You are here:

Creating and Collaborating: Students’ and Tutors’ Perceptions of an Online Group Project ARTICLE

, , The Open University

IRRODL Volume 19, Number 2, ISSN 1492-3831 Publisher: Athabasca University Press


Although collaboration skills are highly valued by employers, convincing students that collaborative learning activities are worthwhile, and ensuring that the experience is both useful and enjoyable, are significant challenges for educators. This paper addresses these challenges by exploring students\u2019 and tutors\u2019 experiences of a group project where part-time distance learners collaborate online to create a website. Focus groups were conducted with students who had recently completed the project, and discussion forums were used to gather feedback from tutors who supported students and marked their group work. The research showed that students\u2019 attitudes towards the group project on completion were generally favourable. Findings highlighted key aspects for successful online group projects and for motivating students to participate fully. These included: the design of authentic tasks, with skills development relevant to the workplace; careful attention to how the group work is assessed; and enabling students to develop websites they could be proud of. Frustrations for students were associated with the lack of engagement of fellow students and with limitations of the tool provided for building the website. Tutors found marking the work a time-consuming and complex process. Tutors were also unconvinced of the value and fairness of assessing students partly on a group, as opposed to an individual, basis.


Donelan, H. & Kear, K. (2018). Creating and Collaborating: Students’ and Tutors’ Perceptions of an Online Group Project. The International Review of Research in Open and Distributed Learning, 19(2),. Athabasca University Press. Retrieved October 20, 2018 from .


View References & Citations Map


  1. Amory, A. (2014). Tool-mediated authentic learning in an educational technology course: A designedbased innovation. Interactive Learning Environments, 22(4), 497–513. Doi:10.1080/10494820.2012.682584
  2. Brindley, J.E., Walti, C., & Blaschke, L.M. (2009). Creating effective collaborative learning groups in
  3. Brown, J.S., Collins, A., & Duguid, P. (1989). Situated cognition and the culture of learning. Educational Researcher, 18(1), 32–42.
  4. Bryman, A. (2015). Social research methods (5th ed.). Oxford: Oxford University Press.
  5. Donlan, L. (2014). Exploring the views of students on the use of Facebook in university teaching and learning. Journal of Further and Higher Education, 38(4), 572–588. Doi:10.1080/0309877X.2012.726973
  6. Herrington, J., Reeves, T.C., & Oliver, R. (2010). A guide to authentic elearning. New York: Routledge.
  7. Hrastinski, S. (2009). A theory of online learning as online participation. Computers& Education, 52, 78–82. Doi:10.1016/J.compedu.2008.06.009
  8. Huang, H-M. (2002). Toward constructivism for adult learners in online learning environments. British Journal of Educational Technology, 33(1), 27–37.
  9. Kear, K., Chetwynd, F., Williams, J., & Donelan, H. (2010). Web conferencing for synchronous online tutorials: Perspectives of tutors using a new medium. Computers& Education, 58, 953-963.
  10. Lombardi, M.M. (2007). Authentic learning for the 21st century: An overview. Educause Learning Initiative. Retrieved from
  11. McConnell, D. (2006). E-learning groups and communities. Berkshire: Open University Press.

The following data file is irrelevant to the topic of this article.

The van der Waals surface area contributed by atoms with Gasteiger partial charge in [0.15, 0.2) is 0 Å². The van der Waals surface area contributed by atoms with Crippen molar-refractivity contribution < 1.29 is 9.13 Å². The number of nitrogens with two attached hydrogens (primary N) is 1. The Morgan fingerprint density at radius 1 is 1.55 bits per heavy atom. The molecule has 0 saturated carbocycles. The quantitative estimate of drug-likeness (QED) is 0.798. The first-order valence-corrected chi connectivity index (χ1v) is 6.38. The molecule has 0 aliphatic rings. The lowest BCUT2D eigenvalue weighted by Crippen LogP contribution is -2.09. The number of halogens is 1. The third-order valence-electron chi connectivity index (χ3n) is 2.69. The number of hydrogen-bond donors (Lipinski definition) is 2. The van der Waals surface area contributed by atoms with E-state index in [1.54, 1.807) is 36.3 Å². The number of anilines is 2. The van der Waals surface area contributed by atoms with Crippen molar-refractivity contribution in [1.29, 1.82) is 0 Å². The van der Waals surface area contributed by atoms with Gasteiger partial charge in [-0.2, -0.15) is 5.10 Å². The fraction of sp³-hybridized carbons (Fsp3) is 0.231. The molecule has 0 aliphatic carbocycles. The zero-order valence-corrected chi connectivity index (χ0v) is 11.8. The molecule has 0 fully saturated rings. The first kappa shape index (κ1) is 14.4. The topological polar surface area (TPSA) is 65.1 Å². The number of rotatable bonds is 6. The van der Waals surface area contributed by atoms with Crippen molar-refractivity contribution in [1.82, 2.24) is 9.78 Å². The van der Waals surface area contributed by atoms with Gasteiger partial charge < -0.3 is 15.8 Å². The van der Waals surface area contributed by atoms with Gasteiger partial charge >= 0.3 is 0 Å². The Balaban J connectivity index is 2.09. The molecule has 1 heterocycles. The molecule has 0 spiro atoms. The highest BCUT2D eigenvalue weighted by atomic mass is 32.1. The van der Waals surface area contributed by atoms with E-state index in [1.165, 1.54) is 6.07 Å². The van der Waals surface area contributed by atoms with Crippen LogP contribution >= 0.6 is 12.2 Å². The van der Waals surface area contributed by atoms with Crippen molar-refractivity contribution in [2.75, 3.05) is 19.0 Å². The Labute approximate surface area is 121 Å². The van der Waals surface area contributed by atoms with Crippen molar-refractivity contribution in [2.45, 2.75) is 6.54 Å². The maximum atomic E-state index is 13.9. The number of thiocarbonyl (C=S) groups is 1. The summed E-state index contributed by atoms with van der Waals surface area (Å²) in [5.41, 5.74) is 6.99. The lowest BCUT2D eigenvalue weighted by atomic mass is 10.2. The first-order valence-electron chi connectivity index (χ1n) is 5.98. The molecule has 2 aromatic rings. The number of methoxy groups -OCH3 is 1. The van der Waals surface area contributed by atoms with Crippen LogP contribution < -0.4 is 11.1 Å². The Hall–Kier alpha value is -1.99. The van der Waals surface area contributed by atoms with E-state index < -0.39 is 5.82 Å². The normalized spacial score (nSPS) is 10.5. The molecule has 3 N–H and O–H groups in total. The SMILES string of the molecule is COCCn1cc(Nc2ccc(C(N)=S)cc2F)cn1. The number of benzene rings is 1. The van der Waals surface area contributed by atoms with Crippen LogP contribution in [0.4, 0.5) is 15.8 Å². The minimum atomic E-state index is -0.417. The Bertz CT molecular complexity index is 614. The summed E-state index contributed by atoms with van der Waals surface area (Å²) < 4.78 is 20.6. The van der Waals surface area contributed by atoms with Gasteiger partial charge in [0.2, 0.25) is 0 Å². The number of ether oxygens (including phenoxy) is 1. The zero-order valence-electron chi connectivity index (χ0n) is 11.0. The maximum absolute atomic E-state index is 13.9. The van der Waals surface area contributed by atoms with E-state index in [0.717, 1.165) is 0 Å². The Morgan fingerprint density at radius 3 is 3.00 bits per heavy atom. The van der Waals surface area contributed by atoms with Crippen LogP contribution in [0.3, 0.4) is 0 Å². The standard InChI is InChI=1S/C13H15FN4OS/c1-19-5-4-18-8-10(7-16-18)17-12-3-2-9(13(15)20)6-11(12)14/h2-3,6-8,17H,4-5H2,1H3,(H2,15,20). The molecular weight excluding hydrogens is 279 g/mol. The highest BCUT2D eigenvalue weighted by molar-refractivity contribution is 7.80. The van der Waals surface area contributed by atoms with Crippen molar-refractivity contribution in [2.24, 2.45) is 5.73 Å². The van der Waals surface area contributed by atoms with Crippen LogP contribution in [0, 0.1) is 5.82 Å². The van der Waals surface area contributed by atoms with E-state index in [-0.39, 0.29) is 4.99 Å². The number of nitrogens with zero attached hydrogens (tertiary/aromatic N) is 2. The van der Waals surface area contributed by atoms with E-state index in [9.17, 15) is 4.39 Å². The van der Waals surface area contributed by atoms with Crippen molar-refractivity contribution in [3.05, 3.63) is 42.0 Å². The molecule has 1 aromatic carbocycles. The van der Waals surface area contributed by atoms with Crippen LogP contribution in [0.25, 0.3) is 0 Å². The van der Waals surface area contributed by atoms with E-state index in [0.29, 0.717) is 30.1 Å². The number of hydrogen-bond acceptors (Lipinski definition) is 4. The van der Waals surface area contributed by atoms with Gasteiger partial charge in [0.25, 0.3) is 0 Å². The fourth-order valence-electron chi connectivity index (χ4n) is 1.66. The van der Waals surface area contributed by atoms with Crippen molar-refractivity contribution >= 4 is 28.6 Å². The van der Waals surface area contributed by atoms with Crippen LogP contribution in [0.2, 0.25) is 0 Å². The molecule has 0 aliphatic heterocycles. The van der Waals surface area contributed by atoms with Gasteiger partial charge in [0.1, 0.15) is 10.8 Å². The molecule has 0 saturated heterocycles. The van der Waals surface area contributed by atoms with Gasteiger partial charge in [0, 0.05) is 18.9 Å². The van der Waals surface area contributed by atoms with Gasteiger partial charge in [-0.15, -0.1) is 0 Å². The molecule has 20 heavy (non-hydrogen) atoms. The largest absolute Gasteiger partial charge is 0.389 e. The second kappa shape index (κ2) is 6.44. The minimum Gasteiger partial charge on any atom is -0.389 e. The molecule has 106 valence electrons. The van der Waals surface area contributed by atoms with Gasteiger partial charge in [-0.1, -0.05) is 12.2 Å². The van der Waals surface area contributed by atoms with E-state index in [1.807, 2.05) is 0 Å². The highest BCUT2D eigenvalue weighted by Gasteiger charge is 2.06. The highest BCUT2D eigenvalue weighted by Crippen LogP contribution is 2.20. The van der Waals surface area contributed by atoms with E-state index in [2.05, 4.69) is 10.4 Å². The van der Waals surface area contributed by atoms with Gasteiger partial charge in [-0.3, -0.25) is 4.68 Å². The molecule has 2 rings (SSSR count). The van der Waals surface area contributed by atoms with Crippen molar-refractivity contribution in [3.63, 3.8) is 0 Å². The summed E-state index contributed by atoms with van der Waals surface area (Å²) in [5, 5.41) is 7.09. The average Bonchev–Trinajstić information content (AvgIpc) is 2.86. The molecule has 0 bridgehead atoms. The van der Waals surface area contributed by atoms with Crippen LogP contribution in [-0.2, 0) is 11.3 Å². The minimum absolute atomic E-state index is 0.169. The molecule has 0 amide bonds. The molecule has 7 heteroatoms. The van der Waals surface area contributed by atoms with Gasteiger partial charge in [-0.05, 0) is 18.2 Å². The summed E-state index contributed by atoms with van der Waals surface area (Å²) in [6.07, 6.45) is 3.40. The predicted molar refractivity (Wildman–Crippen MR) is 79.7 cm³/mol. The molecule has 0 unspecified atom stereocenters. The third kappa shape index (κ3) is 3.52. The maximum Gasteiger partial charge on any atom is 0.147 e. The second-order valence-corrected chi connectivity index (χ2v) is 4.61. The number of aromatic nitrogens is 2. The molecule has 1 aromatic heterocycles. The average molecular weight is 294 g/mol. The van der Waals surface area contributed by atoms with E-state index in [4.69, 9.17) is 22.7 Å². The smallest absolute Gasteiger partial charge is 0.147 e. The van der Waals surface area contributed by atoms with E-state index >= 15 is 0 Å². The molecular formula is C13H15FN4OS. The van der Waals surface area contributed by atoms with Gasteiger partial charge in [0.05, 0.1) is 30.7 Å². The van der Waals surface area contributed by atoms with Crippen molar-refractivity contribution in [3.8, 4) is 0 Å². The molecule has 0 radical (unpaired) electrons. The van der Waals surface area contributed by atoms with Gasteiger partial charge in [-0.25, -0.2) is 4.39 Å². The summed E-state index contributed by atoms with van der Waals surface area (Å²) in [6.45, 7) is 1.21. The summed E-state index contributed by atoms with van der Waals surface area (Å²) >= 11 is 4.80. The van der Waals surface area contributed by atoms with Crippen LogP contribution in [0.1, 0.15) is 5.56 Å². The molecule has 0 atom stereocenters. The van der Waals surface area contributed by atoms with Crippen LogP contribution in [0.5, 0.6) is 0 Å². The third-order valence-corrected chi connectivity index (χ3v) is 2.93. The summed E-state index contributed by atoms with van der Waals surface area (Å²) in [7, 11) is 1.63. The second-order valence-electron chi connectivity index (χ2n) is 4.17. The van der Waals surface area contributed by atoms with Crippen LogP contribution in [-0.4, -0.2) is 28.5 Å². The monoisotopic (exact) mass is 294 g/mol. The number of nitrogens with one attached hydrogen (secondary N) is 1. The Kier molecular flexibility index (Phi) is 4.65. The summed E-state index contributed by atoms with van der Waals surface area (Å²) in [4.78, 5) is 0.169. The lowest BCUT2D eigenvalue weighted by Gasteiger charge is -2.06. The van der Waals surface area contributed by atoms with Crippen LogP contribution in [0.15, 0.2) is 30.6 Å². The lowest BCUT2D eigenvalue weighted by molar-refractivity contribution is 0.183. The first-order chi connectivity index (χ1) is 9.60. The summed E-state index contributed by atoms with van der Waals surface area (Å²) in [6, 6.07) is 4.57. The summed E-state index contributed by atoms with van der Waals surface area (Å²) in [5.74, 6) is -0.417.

12. McGrath, J.E. (1990). Time matters in groups. In J. Galegher, R.E. Kraut, & C. Egido. (Eds.),
  13. Naismith, L., Lee, B.H., & Pilkington, R.M. (2011). Collaborative learning with a wiki: Differences in perceived usefulness in two contexts of use. Journal of Computer Assisted Learning, 27, 228– 242. Doi:10.1111/J.1365-2729.2010.00393.x
  14. Oliveira, I., Tinoca, L., & Pereira, A. (2011). Online groupwork patterns: How to promote a successful collaboration. Computers& Education, 57, 1348–1357. Doi:10.1016/J.compedu.2011.01.017
  15. Oliver, R., Herrington, A., Herrington, J., & Reeves, T.C. (2007). Representing authentic learning
  16. Ozturk, T.H., & Hodgson, V. (2017). Developing a model of conflict in virtual learning communities in the context of a democratic pedagogy. British Journal of Educational Technology, 48(1), 23– 42. Doi:10.1111/bjet.12328
  17. Payne, B.K., Monk-Turner, E., Smith, D., & Sumter, M. (2006). Improving groupwork: Voices of students. Education, 146(3), 441−448.
  18. Roberts, T.S. & McInnerney, J.M. (2007). Seven problems of online group learning (and their solutions). Educational Technology& Society, 10(4), 257–268.
  19. Sclater, N., Peasgood, A., & Mullen, J. (2016) Learning analytics in higher education: A review of UK and international practice. Retrieved from
  20. Selwyn, N. (2009). Faceworking: Exploring students’ education-related use of facebook. Learning, Media and Technology, 34(2), 157–174. Doi:10.1080/17439880902923622
  21. Sfard, A. (1998). On two metaphors for learning and the dangers of choosing just one. Educational Researcher, 27(2), 4–13. Doi: 0.3102/0013189X027002004
  22. Smith, G.G., Sorensen, C., Gump, A., Heindel, A.J., Caris, M., & Martinez, C.D. (2011). Overcoming
  23. Tess, P.A. (2013). The role of social media in higher education classes (real and virtual)—A literature review. Computers in Human Behavior, 29, A60–A68.
  24. Thorpe, M., & Edmunds, R. (2011). Practices with technology: Learning at the boundary between study and work. Journal of Computer Assisted Learning, 27, 385–398.
  25. Webb, N.M. (1995). Group collaboration in assessment: Multiple objectives, processes, and outcomes. Educational Evaluation and Policy Analysis, 17(2), 239–261.

These references have been extracted automatically and may have some errors. If you see a mistake in the references above, please contact